Steam is pretty well positioned to build tools like that, being able to harvest real-world performance data from how games are running on actual hardware out in the world, and pipe that through to show end users what that picture looks like, and compare machines. So we're in the process of building a couple of versions of tools that will be as simple as we can make them, but also provide a tonne of value and help people with that decision making.
...and developers:
How will developers know which spec to build to?

There are specific tools and transparency that we want to put into your hands, so that you can say 'ok, here's the landscape, I'm going to draw the line at this point, or I'm going to choose specific machines to make sure that customers are having a good experience on those machines. There's more data that we will be putting into your hands -- the same type of information that goes to customers, but in a more robust, granular way, so you can query that data -- and we're going to be working with you to design that experience on the developer side.
Responding to an audience query as to whether said tools might resemble something like the Windows Experience Index, which assigns a number value based on the combined performance of a given PC's components, Coomer was unable to clarify:
We don't have any specific announcement for how those tools are going to work for cross-comparing in the ecosystem. We're going through a design process right now, and we're going to... the details of that really matter, so we know that we're probably going to be iterating on those tools quite a bit, and we need your help as well, thinking through how that information should get presented to end users.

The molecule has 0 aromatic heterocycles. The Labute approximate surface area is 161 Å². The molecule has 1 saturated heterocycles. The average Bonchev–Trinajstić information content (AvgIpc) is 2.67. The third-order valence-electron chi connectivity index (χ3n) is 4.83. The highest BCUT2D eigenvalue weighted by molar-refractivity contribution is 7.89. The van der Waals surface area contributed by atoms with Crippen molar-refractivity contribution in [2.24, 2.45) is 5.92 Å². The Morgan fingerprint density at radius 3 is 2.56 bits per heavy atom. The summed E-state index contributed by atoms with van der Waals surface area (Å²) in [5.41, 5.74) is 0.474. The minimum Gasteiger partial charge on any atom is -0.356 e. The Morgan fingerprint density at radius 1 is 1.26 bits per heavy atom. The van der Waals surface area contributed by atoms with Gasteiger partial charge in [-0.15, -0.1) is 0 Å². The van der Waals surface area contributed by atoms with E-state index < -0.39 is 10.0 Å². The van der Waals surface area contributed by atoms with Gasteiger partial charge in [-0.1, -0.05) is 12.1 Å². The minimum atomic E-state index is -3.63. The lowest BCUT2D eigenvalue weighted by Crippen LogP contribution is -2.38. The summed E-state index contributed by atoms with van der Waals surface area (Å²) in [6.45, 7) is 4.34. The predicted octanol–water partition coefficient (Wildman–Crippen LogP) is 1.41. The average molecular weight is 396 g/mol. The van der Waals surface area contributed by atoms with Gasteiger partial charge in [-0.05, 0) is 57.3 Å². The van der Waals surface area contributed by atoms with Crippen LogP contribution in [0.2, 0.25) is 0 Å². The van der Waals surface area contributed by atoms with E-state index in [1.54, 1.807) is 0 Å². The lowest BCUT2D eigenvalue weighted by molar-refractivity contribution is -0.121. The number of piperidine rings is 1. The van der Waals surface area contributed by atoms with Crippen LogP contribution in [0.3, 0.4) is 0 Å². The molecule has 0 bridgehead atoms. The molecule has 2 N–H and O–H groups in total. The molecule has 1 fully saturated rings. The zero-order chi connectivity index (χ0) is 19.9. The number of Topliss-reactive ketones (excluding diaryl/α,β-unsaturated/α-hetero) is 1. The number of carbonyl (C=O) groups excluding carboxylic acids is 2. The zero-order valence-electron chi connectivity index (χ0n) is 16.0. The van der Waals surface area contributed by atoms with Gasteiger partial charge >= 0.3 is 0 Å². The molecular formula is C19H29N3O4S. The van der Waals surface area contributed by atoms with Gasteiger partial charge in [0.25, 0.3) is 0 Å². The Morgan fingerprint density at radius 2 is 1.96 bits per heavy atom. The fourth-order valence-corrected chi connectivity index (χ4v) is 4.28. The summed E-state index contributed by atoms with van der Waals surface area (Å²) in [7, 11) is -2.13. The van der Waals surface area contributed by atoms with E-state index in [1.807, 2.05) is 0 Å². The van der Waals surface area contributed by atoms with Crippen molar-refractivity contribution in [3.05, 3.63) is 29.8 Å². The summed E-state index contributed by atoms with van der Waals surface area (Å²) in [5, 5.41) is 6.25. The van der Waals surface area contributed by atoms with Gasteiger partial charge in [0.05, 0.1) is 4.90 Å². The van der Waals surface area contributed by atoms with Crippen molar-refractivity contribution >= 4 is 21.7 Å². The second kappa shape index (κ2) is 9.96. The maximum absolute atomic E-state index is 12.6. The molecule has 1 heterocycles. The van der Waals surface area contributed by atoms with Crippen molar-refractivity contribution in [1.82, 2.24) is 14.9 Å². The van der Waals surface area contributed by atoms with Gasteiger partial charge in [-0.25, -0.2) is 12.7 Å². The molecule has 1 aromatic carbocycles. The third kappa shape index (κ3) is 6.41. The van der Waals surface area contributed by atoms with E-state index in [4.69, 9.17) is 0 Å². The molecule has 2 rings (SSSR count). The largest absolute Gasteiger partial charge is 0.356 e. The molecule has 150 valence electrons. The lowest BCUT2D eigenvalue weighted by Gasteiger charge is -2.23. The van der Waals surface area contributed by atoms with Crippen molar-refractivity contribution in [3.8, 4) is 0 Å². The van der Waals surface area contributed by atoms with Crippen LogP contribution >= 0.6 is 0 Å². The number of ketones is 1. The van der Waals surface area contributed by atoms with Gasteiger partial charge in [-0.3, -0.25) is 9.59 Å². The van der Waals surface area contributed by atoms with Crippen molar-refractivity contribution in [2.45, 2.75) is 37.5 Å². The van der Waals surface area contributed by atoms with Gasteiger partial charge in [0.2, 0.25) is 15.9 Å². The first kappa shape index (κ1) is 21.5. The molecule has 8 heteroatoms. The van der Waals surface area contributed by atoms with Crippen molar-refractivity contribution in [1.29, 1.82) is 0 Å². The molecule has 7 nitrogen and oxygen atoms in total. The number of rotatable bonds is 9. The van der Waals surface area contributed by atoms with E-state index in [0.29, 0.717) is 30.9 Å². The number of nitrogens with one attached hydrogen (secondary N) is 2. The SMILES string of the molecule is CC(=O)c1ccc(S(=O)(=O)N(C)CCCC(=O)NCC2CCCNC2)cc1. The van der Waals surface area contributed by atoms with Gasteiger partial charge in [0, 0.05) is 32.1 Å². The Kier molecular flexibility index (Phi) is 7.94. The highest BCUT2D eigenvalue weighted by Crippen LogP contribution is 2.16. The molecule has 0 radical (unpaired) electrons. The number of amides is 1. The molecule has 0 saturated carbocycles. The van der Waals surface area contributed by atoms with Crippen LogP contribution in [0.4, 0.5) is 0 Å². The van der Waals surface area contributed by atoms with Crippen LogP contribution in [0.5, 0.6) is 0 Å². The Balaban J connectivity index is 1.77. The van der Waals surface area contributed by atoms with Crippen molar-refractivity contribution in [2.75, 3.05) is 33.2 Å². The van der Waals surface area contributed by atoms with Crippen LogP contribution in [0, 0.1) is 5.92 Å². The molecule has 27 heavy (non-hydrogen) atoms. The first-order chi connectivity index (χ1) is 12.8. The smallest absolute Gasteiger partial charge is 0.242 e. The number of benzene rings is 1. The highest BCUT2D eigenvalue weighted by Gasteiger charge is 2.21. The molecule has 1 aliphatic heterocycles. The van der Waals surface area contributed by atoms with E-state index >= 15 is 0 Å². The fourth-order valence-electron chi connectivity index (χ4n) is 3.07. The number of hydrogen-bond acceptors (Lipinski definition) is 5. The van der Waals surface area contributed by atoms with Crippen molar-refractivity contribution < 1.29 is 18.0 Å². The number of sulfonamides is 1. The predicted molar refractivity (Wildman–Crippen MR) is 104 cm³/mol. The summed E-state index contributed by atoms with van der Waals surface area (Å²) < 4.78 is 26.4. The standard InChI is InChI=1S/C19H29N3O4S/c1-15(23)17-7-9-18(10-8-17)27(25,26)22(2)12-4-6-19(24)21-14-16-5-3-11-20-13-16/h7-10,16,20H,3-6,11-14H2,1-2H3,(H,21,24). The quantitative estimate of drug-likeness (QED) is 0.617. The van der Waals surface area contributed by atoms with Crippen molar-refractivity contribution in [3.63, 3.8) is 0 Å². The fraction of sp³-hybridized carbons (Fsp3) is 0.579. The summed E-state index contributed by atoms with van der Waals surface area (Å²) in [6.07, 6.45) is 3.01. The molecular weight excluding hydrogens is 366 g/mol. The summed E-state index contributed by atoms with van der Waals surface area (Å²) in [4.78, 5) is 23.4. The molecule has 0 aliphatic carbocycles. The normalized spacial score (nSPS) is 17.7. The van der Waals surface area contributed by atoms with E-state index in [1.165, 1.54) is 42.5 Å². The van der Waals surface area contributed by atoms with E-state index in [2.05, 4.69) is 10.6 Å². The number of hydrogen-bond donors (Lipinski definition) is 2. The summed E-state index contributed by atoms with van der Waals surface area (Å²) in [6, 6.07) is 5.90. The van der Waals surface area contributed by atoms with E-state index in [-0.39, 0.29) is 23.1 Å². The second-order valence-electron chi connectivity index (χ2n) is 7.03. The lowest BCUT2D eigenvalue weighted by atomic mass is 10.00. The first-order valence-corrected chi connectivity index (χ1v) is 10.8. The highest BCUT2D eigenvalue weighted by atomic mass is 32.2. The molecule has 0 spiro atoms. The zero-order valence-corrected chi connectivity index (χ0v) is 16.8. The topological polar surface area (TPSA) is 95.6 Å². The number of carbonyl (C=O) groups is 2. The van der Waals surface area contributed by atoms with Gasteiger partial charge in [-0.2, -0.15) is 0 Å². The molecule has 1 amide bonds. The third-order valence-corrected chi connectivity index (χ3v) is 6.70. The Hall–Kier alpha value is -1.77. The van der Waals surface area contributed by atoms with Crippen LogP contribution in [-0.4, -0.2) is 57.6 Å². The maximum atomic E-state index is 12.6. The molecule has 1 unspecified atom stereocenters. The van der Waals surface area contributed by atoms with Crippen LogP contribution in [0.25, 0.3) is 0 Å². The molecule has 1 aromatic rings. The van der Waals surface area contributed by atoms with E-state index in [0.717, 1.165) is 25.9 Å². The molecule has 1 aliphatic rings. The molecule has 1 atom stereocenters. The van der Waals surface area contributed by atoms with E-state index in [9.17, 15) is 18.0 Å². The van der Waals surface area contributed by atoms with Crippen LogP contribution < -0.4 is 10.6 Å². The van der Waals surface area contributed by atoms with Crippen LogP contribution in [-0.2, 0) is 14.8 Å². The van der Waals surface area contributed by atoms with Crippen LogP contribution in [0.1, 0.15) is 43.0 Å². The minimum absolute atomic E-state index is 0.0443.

An accurate rating system for PC performance would remove a huge amount of the fuss involved in purchasing the right PC or upgrade components to run the games you want to play at a quality level you're satisfied with. Let's hope Valve can come through with the goods.












Latest Comments
Trex0321
Posted 04:55pm 12/2/14
I wouldnt make a bet that "consumers are smart", as i once witnessed a woman buying a ps2 bundle for her kid put up a fight over the bundled games, as they "werent made by sony and couldnt possibly work on a ps2, so can i change the bundle" "no ma'am, the bundle is only for those 2 games" "well thats not good enough, im going to fair trading". And ive worked in retail for 14 yrs, customers are STUPID.